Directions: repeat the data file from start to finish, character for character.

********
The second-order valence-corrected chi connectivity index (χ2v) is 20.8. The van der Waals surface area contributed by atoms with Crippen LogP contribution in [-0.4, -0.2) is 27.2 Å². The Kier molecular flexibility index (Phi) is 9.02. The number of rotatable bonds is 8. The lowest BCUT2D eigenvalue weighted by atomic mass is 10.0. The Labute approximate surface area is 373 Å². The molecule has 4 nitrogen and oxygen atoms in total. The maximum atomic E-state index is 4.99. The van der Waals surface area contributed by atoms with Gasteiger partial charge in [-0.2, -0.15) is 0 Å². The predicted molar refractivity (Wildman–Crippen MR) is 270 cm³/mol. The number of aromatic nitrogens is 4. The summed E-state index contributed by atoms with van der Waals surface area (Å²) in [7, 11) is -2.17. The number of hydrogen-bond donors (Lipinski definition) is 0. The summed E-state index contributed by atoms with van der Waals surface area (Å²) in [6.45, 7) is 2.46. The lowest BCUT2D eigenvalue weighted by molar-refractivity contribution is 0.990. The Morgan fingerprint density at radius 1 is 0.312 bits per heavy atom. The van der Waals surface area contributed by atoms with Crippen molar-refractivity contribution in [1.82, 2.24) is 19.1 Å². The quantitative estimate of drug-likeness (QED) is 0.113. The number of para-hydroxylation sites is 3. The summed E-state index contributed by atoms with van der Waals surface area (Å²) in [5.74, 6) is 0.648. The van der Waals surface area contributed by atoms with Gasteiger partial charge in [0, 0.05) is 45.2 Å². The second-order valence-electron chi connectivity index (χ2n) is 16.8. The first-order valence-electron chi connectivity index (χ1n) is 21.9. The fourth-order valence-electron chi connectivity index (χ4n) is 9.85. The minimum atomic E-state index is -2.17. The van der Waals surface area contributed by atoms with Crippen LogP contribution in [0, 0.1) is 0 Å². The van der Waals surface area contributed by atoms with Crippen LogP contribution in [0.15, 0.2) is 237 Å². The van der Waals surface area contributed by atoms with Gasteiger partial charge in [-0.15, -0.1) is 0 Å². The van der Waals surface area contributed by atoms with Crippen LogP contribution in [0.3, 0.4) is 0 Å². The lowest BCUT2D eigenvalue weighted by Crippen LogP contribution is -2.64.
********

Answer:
The second-order valence-corrected chi connectivity index (χ2v) is 20.8. The van der Waals surface area contributed by atoms with Crippen LogP contribution in [-0.4, -0.2) is 27.2 Å². The Kier molecular flexibility index (Phi) is 9.02. The number of rotatable bonds is 8. The lowest BCUT2D eigenvalue weighted by atomic mass is 10.0. The Labute approximate surface area is 373 Å². The molecule has 4 nitrogen and oxygen atoms in total. The maximum atomic E-state index is 4.99. The van der Waals surface area contributed by atoms with Gasteiger partial charge in [-0.2, -0.15) is 0 Å². The predicted molar refractivity (Wildman–Crippen MR) is 270 cm³/mol. The number of aromatic nitrogens is 4. The summed E-state index contributed by atoms with van der Waals surface area (Å²) in [7, 11) is -2.17. The number of hydrogen-bond donors (Lipinski definition) is 0. The summed E-state index contributed by atoms with van der Waals surface area (Å²) in [6.45, 7) is 2.46. The lowest BCUT2D eigenvalue weighted by molar-refractivity contribution is 0.990. The Morgan fingerprint density at radius 1 is 0.312 bits per heavy atom. The van der Waals surface area contributed by atoms with Crippen molar-refractivity contribution in [1.82, 2.24) is 19.1 Å². The quantitative estimate of drug-likeness (QED) is 0.113. The number of para-hydroxylation sites is 3. The summed E-state index contributed by atoms with van der Waals surface area (Å²) in [5.74, 6) is 0.648. The van der Waals surface area contributed by atoms with Gasteiger partial charge in [0, 0.05) is 45.2 Å². The second-order valence-electron chi connectivity index (χ2n) is 16.8. The first-order valence-electron chi connectivity index (χ1n) is 21.9. The fourth-order valence-electron chi connectivity index (χ4n) is 9.85. The minimum atomic E-state index is -2.17. The van der Waals surface area contributed by atoms with Crippen LogP contribution in [0, 0.1) is 0 Å². The van der Waals surface area contributed by atoms with Crippen LogP contribution in [0.15, 0.2) is 237 Å². The van der Waals surface area contributed by atoms with Gasteiger partial charge in [-0.15, -0.1) is 0 Å². The van der Waals surface area contributed by atoms with Crippen LogP contribution in [0.3, 0.4) is 0 Å². The lowest BCUT2D eigenvalue weighted by Crippen LogP contribution is -2.64.